When most people think of bird nests, they usually envision a cluster of twigs and branches with a few leaves entwined. The typical bird nest isn’t home to every bird, however. Cavity-nesting birds are one type of bird that you won’t see nesting on a branch in the trees.
What is a Cavity-Nesting Bird?
Cavity-nesting birds are birds that, like every bird, build nests, lay eggs, and raise their young. But, they do so within natural chambers such as trees, rocks, cliffs, dirt mounds, and even chimneys. Unlike most birds, cavity-nesting birds don’t create elaborate nests from raw materials. Instead, they shelter in crevices that they find or create. Ornithologists have discovered there are two types of cavity-nesting birds.
See also: A Bird Nest is an Engineering Marvel
Two Type of Cavity-Nesting Birds
Primary cavity-nesting birds are birds that unearth their own burrows or holes. This can take from days to weeks depending on the bird’s nesting needs. Secondary cavity-nesting birds do not dig their own holes or burrows, but rely on the deserted ones of other birds. Sometimes a bird will take over a hole in an aggressive act, forcing the other bird out of its nest. Like a house in move in condition, they make no major changes to the cavity.
85 North American species of birds nest in cavities. That's 13% of all breeding species on the continent. While Ornithologists and researchers don’t point to a specific reason why some species are cavity-nesters, their unique bills, made for digging in tree barks, may be one answer. Woodpeckers, nuthatches, and wrens are all cavity-nesting birds. They each have long, sharply pointed bills suitable for excavation work.
Typical Cavities Birds Use
Nesting cavities are as diverse as bird nests in trees. They vary according to the bird’s species and its nesting needs. The size, shape, and where they place the nest vary accordingly. Some of the chambers a cavity-nesting bird might use include:
- Stone walls and natural cliffs
- Rock crevices
- Holes in logs or tree stumps
- Holes in a dead or decaying tree
- Burrows in dirt mounds
- Burrows in soft riverbanks and dunes
- Exposed chimneys and pipes
Dangers Cavity-Nesting Birds Face
Like other nesting birds, cavity-nesting birds face the dangers of predators. Predators can access their nests inside trees, rock crevices, or stone walls, catching them and their young inside with no way to escape. Some species have their own way of lowering the chance of a predator getting into their nest.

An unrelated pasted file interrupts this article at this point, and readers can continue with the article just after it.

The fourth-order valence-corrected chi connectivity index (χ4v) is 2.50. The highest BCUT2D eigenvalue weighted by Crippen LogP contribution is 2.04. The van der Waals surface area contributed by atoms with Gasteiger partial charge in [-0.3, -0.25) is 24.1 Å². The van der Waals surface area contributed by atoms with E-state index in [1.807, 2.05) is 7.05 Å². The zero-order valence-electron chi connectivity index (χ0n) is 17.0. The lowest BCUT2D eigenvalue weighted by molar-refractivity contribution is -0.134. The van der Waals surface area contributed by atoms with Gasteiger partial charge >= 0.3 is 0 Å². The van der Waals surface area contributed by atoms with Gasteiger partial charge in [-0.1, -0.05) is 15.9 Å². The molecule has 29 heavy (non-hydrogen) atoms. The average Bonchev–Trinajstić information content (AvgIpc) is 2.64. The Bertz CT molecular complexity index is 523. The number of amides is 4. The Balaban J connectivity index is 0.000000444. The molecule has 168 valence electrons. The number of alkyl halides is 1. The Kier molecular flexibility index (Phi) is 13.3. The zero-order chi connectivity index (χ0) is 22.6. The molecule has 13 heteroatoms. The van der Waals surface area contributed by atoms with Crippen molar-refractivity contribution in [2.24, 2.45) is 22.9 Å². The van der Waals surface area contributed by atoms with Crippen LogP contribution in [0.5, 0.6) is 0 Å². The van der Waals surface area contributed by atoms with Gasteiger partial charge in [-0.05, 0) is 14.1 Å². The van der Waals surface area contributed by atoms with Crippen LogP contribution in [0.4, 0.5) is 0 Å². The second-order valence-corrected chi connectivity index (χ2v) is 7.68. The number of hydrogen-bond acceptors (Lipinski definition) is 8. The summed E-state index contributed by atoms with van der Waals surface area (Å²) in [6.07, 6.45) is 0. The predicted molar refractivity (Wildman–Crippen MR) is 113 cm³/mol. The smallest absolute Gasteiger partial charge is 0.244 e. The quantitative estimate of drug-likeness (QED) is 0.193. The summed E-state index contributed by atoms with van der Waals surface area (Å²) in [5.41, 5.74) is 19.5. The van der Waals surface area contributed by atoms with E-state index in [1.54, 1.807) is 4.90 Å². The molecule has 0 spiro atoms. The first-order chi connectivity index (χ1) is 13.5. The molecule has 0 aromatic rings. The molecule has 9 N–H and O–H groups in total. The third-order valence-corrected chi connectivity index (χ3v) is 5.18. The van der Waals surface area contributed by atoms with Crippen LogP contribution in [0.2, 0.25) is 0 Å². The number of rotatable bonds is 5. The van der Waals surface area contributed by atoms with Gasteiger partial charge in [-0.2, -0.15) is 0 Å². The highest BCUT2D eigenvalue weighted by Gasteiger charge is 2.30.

It may be small, but the red-breasted nuthatch is mighty in its determination to protect its young. This species smears sap around the entrance holes of its nest. The white-breasted nuthatch, the larger of the two species, rubs foul smelling insects around the entrance hole of its nest. The red-cockaded woodpecker drills wells above and below nesting holes that allows tree resin to flow, preventing snakes from reaching its nest.
Common Cavity-Nesting Birds
While there are 85 species of birds that are classified as cavity-nesting birds, only some are commonly spotted in residential areas.
Woodpeckers are the stars of the cavity-nester world. Woodpeckers don't just create holes for their own nests–their cavities are used by other species that aren’t suited to excavate their own. For this reason, many cavity-nesting birds, especially secondary cavity-nesting birds, rely on the excavation work of woodpeckers.
In most parts of the United States, you’re bound to see the cavity-nesting chickadee. The wren is another cavity nester. If you live in the east, you're likely to spot the Carolina wren. House wrens are cavity-nesting birds that can be seen throughout the country. The bluebird—of Eastern, Western or mountain subspecies—is also cavity-nesting bird.
See also: Attracting Black-Capped Chickadees
Attracting Cavity-Nesting Birds to Your Backyard
You don’t have to comb the forests or woodlands in order to spot species of birds that nest in cavities. Backyard birders can attract cavity-nesting birds to their backyard by offering nesting sites that suit these birds’ nesting needs. Landscaping your backyard to make it bird friendly, especially for cavity-nesters, means forgetting about a perfectly trimmed and groomed yard. Leaving grass a bit longer and ignoring leaf piles will attract birds to your backyard by offering them food sources, nesting materials, and shelter. What you are doing, in fact, is recreating the look of a bird’s natural habitat.
Let your flower garden go to seed and birds will enjoy a nutritious diet while you save on birdseed. Using organic fertilizers and natural bug repellants will ensure bird safety as well as a steady diet of insects. Offering water features such as bird baths and drips is another way to attract these cavity-nesters to your backyard.
Keeping Cavity-Nesting Birds Safe in Your Backyard
Providing the right nesting sites along with food and water sources is important not only in attracting cavity-nesting birds, but in ensuring they choose safe nesting sites. When you are birdwatching, keep an eye on birds that end up nesting in unsafe sites such as chimneys, pipes, dryer vents, or central air conditioning units. Should this happen, it is best to call in a professional such as a local rescue group or Audubon Society chapter to remove the bird safely.
Cavity-nesting birds offer an exciting new opportunity to backyard birdwatchers. These fascinating birds add another dimension to your birdwatching as they nest and raise families in a habitat you helped to create.